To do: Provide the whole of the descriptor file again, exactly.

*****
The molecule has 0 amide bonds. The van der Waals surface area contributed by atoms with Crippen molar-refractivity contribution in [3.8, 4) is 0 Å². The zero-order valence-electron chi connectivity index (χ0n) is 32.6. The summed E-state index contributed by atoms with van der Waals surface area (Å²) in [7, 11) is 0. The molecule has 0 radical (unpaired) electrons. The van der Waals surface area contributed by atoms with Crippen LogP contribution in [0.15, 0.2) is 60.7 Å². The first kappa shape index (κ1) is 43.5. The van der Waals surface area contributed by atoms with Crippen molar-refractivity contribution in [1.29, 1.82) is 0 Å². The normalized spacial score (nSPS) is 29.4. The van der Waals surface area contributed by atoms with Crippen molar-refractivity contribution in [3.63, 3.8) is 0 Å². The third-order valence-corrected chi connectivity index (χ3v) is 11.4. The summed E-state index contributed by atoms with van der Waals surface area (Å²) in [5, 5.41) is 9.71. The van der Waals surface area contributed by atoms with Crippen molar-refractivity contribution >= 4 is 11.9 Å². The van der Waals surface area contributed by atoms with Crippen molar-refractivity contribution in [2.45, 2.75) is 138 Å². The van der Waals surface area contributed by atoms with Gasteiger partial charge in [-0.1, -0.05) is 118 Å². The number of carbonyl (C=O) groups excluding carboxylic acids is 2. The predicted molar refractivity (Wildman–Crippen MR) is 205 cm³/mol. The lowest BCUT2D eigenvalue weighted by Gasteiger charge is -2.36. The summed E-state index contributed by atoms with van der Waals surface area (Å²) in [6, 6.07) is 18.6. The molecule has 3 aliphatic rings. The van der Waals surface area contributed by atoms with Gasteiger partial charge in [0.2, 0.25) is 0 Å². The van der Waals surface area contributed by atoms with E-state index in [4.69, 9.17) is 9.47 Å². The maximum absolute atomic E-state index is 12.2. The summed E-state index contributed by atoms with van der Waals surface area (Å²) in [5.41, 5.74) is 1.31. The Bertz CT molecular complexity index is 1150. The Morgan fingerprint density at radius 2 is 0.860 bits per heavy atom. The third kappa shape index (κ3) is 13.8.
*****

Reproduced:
The molecule has 0 amide bonds. The van der Waals surface area contributed by atoms with Crippen molar-refractivity contribution in [3.8, 4) is 0 Å². The zero-order valence-electron chi connectivity index (χ0n) is 32.6. The summed E-state index contributed by atoms with van der Waals surface area (Å²) in [7, 11) is 0. The molecule has 0 radical (unpaired) electrons. The van der Waals surface area contributed by atoms with Crippen LogP contribution in [0.15, 0.2) is 60.7 Å². The first kappa shape index (κ1) is 43.5. The van der Waals surface area contributed by atoms with Crippen molar-refractivity contribution in [1.29, 1.82) is 0 Å². The normalized spacial score (nSPS) is 29.4. The van der Waals surface area contributed by atoms with Crippen molar-refractivity contribution in [3.63, 3.8) is 0 Å². The third-order valence-corrected chi connectivity index (χ3v) is 11.4. The summed E-state index contributed by atoms with van der Waals surface area (Å²) in [5, 5.41) is 9.71. The van der Waals surface area contributed by atoms with Crippen molar-refractivity contribution >= 4 is 11.9 Å². The van der Waals surface area contributed by atoms with Crippen molar-refractivity contribution in [2.45, 2.75) is 138 Å². The van der Waals surface area contributed by atoms with Gasteiger partial charge in [-0.1, -0.05) is 118 Å². The number of carbonyl (C=O) groups excluding carboxylic acids is 2. The predicted molar refractivity (Wildman–Crippen MR) is 205 cm³/mol. The lowest BCUT2D eigenvalue weighted by Gasteiger charge is -2.36. The summed E-state index contributed by atoms with van der Waals surface area (Å²) in [6, 6.07) is 18.6. The molecule has 3 aliphatic rings. The van der Waals surface area contributed by atoms with Gasteiger partial charge in [0.2, 0.25) is 0 Å². The van der Waals surface area contributed by atoms with E-state index in [4.69, 9.17) is 9.47 Å². The maximum absolute atomic E-state index is 12.2. The summed E-state index contributed by atoms with van der Waals surface area (Å²) in [5.41, 5.74) is 1.31. The Bertz CT molecular complexity index is 1150. The Morgan fingerprint density at radius 2 is 0.860 bits per heavy atom. The third kappa shape index (κ3) is 13.8.